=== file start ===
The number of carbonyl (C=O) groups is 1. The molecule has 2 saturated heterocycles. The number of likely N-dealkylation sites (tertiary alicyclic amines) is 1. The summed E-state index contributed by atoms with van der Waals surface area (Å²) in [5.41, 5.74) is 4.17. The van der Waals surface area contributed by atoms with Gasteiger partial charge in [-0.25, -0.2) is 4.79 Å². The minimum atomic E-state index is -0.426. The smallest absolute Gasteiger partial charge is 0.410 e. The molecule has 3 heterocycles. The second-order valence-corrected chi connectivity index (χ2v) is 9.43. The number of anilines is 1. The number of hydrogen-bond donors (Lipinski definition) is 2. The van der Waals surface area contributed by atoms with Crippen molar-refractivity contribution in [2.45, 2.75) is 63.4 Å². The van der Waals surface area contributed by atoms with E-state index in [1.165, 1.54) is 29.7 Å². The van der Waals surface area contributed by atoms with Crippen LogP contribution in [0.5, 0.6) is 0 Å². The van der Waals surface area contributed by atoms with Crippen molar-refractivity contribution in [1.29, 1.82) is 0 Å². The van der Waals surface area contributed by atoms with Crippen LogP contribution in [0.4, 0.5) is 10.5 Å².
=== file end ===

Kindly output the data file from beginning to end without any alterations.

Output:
The number of carbonyl (C=O) groups is 1. The molecule has 2 saturated heterocycles. The number of likely N-dealkylation sites (tertiary alicyclic amines) is 1. The summed E-state index contributed by atoms with van der Waals surface area (Å²) in [5.41, 5.74) is 4.17. The van der Waals surface area contributed by atoms with Gasteiger partial charge in [-0.25, -0.2) is 4.79 Å². The minimum atomic E-state index is -0.426. The smallest absolute Gasteiger partial charge is 0.410 e. The molecule has 3 heterocycles. The second-order valence-corrected chi connectivity index (χ2v) is 9.43. The number of anilines is 1. The number of hydrogen-bond donors (Lipinski definition) is 2. The van der Waals surface area contributed by atoms with Crippen molar-refractivity contribution in [2.45, 2.75) is 63.4 Å². The van der Waals surface area contributed by atoms with E-state index in [1.165, 1.54) is 29.7 Å². The van der Waals surface area contributed by atoms with Crippen LogP contribution in [0.5, 0.6) is 0 Å². The van der Waals surface area contributed by atoms with Crippen molar-refractivity contribution in [1.29, 1.82) is 0 Å². The van der Waals surface area contributed by atoms with Crippen LogP contribution in [0.4, 0.5) is 10.5 Å².